By the middle of the following week, the rectory phone started ringing. First, it was a priest in a neighboring parish. “I just wanted to give you a head’s up,” he said. “I’ve heard from two people that you have a secret wife and kids.” I laughed, at first, but by the end of that week I wasn’t laughing anymore. Then the parish council president called. “We don’t need another scandal,” he said. “People are calling me with a rumor that you’ve fathered two children.” By then, I was furious.
We were able to backtrack who said what to whom and when, and learned that the ugly rumor began with that innocent Sunday afternoon walk with my sister and nieces. And ground zero of the rumor was one parishioner, Geraldine (long since forgiven, no longer with us, and not her real name!), who also happened to be out on Main Street that afternoon. Geraldine jumped to a conclusion – a rather strange one, I think – then jumped on the telephone. It was like a virus that spread from person to person, growing and mutating along the way. Poor Geraldine had no intention that her bit of gossip would spread like a wildfire, but it did. It spread everywhere.
I waited for a time when I was a little calmer to call Geraldine, but she didn’t make it easy. At first she was embarrassed that I had traced the story back to her, but she was far more embarrassed to learn that my sordid stroll down Main Street that day was with my sister and two nieces who had come to visit to discuss the death of our father. “Well, never mind!” Geraldine said, “But we do have a right to know what our priests are up to!”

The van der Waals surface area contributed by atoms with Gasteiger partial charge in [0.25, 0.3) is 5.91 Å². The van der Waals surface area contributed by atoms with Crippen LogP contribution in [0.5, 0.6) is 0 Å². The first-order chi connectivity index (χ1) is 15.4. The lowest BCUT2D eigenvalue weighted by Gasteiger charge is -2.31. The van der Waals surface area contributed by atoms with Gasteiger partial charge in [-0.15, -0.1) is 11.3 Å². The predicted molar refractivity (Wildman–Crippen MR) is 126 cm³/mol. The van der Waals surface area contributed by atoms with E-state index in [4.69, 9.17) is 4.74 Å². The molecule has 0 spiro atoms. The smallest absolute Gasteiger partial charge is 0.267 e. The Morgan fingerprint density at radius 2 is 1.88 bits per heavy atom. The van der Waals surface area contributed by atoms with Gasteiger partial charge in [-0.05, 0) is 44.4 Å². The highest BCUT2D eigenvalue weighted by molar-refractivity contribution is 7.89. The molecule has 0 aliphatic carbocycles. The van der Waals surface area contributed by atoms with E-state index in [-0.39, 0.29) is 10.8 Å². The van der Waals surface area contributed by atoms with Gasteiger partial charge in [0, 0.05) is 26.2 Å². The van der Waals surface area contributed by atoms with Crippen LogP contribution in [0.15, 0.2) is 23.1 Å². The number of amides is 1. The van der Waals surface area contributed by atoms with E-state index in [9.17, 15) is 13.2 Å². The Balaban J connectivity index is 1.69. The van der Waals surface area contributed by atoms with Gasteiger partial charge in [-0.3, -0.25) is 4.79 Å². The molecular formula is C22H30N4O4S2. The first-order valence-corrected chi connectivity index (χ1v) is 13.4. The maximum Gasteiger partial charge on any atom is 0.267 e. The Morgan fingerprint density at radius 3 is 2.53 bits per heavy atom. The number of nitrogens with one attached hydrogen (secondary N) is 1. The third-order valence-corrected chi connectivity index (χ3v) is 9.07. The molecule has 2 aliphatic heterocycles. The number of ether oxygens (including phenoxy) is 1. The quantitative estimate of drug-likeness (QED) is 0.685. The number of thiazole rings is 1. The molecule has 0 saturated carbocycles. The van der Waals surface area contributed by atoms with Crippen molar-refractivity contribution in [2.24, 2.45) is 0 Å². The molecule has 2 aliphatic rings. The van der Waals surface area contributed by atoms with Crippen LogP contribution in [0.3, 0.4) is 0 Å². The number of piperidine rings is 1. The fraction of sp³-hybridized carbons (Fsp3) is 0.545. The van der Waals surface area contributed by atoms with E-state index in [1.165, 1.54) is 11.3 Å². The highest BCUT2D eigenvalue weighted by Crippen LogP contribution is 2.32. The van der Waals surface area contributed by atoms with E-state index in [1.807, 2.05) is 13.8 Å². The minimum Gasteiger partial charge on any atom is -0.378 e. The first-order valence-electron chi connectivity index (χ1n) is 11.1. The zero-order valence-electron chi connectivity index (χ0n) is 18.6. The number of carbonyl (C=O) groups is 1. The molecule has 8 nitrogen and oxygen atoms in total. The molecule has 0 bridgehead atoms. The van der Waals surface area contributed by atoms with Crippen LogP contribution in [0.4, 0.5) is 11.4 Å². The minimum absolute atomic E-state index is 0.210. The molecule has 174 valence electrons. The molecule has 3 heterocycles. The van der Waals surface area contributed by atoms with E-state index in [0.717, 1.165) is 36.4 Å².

Yes, priests are public people, and perhaps there have been too many times when the Church didn’t know enough about what they were all up to. But what was missing from this story was any sense of trust and human respect – not to mention any benefit of doubt. A simple, “Who were those people you were with?” would have produced an explanation and saved a lot of grief.
The Priestly Rumor Mill
Lest you think that the story of Geraldine is evidence that women are more likely sources of rabid gossip, let me be the first to divest you of that view. I have been a priest for twenty-eight years, and know only too well that gossip has no gender differential whatsoever. I have also been a prisoner for sixteen years, and this environment is driven by rumors and gossip in a daily drama that would try any soul. It is what prisoners complain about the most. Everyone presumes the worst about them, and the same may now be true of priests as well.
And priests themselves are not exempt. Any priest in a diocese, or any priest or brother in a religious order of men, will tell you that fraternal trust is seriously eroded by the rumor mill. On one hand, it belies a healthy concern for each others’ lives, but that concern can quickly morph itself into something spiritually harmful and very destructive. We priests have proven ourselves to be subject to every possible human failure in the last two decades, and the darker side of human nature hasn’t passed us by. Priests are as capable of sin – and of blinding ourselves to it – as anyone else.